Using classroom assessment to improve both teaching and student learning is not a new concept. Benjamin Bloom first described the practice of Mastery Learning and showed us how to conduct this process in practical and highly effective ways. Mastery Learning yields not only effective cognitive or achievement outcomes; but also improvements in student confidence, school attendance, participation in class, attitudes toward learning, and a variety of other affective measures.

Large-scale assessment programs provide the foundation for nearly every modern education reform initiative. They are a vital component in our efforts to reform and improve education.  Policymakers and legislators at the state and national levels see assessments as essential for change.  Large-scale assessments are designed for a specific purpose – to rank-order schools and students and provide measurement for accountability.  But assessments designed for ranking are generally not good instruments for helping teachers improve their instruction or modify their approach to individual students.

On the other hand, quizzes, tests, writing assignments, and other assessments teachers administer on a regular basis in their classrooms tend to be the assessments better suited to guide improvements in instruction and student learning. Teachers trust the results from these assessments because they relate directly to instructional standards in the classroom.  Plus, results are immediate, relevant, and easy to analyze at the individual student level.

However, to use classroom assessment to make improvements, teachers must change both the way they view assessment and the way they interpret results.  Specifically, they need to see their assessments as an integral part of the instructional process and as an essential element in their effort to help students learn.


For assessment to become an integral part of the instructional process, teachers need to change their approach in three important ways:

  1. Use assessments as sources of information for both students and teachers
  2. Follow assessments with high-quality corrective instruction
  3. Give students second chances to demonstrate success


Nearly every student has suffered the experience of spending hours preparing for an assessment only to discover that the material the student studied was different from that the teacher chose to emphasize on the assessment.  This experience is a common one for students because many teachers still mistakenly believe that they must keep their assessments secret.

Classroom assessments that serve as meaningful sources of information do not surprise students.  Instead, they are well-aligned extensions of the teacher’s instruction.  Such reflect the standards the teacher emphasized in class, along with the criteria the teacher provided for how student performance would be judged.

Ideally, these concepts, skills, and criteria are also aligned with the state common core standards.  Students see these types of assessments as fair measures of important learning goals.  The results of the assessments facilitate learning by providing essential feedback on student learning progress and by helping to identify learning problems.


Assessment must be followed by high-quality corrective instruction designed to help students remedy whatever learning errors identified with the assessment.  Using high-quality corrective instruction is not the same as re-teaching, which often consists simply of restating the original explanations louder and more slowly.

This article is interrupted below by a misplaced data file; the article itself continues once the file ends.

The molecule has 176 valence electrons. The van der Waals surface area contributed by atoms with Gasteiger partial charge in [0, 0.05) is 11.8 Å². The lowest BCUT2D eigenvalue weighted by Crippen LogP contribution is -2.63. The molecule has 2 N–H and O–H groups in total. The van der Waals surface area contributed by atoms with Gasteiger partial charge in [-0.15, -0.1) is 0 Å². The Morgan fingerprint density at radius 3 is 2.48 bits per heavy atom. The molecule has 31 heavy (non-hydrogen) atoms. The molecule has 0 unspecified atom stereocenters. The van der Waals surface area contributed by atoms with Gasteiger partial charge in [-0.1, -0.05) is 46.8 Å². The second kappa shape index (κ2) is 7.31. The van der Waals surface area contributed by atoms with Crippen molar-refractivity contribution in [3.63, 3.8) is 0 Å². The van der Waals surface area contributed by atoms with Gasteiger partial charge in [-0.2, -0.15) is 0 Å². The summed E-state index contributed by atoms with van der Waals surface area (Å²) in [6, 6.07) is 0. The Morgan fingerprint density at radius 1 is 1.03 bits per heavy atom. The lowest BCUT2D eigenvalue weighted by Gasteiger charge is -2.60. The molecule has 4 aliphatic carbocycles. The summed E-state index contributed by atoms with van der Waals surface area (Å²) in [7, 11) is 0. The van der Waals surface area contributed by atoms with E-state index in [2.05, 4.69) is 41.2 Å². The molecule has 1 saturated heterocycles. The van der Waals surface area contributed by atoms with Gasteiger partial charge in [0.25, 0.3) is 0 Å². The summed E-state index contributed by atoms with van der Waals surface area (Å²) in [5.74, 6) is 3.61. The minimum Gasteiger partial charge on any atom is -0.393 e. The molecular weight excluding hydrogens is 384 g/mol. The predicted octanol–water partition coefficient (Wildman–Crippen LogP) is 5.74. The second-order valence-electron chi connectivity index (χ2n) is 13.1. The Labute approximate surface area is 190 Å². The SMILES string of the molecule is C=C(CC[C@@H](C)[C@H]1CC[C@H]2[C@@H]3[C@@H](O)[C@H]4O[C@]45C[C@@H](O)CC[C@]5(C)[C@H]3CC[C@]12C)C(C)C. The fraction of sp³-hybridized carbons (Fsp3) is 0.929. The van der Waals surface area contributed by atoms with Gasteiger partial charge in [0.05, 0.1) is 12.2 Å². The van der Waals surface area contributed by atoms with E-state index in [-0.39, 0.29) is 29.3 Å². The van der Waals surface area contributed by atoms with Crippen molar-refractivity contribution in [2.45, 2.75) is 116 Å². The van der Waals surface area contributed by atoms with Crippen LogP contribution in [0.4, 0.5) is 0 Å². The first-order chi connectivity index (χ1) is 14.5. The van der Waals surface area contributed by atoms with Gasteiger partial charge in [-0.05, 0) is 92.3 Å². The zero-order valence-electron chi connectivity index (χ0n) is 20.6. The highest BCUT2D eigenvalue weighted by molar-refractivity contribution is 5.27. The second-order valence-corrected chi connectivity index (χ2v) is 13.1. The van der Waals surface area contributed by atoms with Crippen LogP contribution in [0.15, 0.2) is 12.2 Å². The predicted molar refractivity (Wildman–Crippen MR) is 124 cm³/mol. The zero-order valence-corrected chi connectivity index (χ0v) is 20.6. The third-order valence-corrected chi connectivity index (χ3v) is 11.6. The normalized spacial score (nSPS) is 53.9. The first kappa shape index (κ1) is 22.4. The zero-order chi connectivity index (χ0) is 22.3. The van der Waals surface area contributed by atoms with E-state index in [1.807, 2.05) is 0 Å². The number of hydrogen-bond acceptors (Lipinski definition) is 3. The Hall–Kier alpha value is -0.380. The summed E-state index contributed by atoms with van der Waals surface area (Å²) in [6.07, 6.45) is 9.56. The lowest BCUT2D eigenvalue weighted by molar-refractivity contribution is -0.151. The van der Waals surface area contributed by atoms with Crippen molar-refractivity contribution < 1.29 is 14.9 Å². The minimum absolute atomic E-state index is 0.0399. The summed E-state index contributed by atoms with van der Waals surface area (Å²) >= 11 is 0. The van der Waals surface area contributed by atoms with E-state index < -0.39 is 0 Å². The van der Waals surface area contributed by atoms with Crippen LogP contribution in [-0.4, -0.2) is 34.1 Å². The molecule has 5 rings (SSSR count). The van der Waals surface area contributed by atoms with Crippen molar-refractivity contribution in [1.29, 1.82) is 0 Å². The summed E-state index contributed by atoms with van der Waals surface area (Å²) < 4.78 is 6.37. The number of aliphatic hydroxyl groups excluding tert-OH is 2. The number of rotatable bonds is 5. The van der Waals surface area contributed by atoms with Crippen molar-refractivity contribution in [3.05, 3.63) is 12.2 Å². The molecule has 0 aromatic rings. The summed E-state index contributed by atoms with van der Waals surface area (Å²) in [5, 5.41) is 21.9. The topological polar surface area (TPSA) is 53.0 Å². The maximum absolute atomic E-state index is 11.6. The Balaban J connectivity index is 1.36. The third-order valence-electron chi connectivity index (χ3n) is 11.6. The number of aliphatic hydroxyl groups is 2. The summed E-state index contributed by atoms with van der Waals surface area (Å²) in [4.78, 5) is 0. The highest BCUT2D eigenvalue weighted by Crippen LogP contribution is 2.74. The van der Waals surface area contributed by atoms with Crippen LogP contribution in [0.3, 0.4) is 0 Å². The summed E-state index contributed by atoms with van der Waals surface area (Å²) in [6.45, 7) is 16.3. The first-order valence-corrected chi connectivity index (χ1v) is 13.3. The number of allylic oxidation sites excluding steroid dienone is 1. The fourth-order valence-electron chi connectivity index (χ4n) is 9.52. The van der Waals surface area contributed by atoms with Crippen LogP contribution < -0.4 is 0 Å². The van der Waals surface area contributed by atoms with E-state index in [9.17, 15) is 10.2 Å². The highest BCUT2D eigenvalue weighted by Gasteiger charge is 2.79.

Instead, the teacher must use strategies that accommodate differences in learning styles and intelligences.  Although teachers generally try to incorporate different approaches when they plan their lessons, corrective instruction extends and strengthens that work.  Students who have few or no learning errors to correct should also participate in enrichment or extension activities to help broaden and expand their learning.


Assessments must be part of an ongoing effort to help students learn.  If teachers follow assessments with high-quality corrective instruction, then students should be provided a second chance to demonstrate their new level of competence and understanding.  This second chance determines the effectiveness of the corrective process while giving students another opportunity to experience success in learning, thus providing additional motivation.

All educators strive to help their students become lifelong learners and to develop learning-to-learn skills.  What better learning-to-learn skill is there than learning from one’s mistakes?  Mistakes should not mark the end of learning; rather, they can be the beginning.

When teachers’ classroom assessments become an integral part of the instructional process and a central ingredient in efforts to help students learn, the benefits of assessment for both teachers and students will be boundless.


The Educational Services division of ITS offers Educational Consultants with years of experience in education who can consult with administrators and teachers to facilitate the implementation of these assessment strategies using thMAGIC Model (Making Achievement Gains in the Classroom).

Employing the MAGIC instructional model, schools use extensive formative assessment to drive instruction and implement a variety of strategies for the purpose of differentiating the instruction.

To complement the MAGIC process, ITS offers the Gateway to Resources for Instructional Decisions (G.R.I.D.) for data disaggregation and analysis.  The G.R.I.D. provides access and delivery of learning resources and data disaggregation to create personalized learning environments available through a single sign-on to facilitate personalized learning based on individual student mastery of performance standards anytime, anywhere and from any device.


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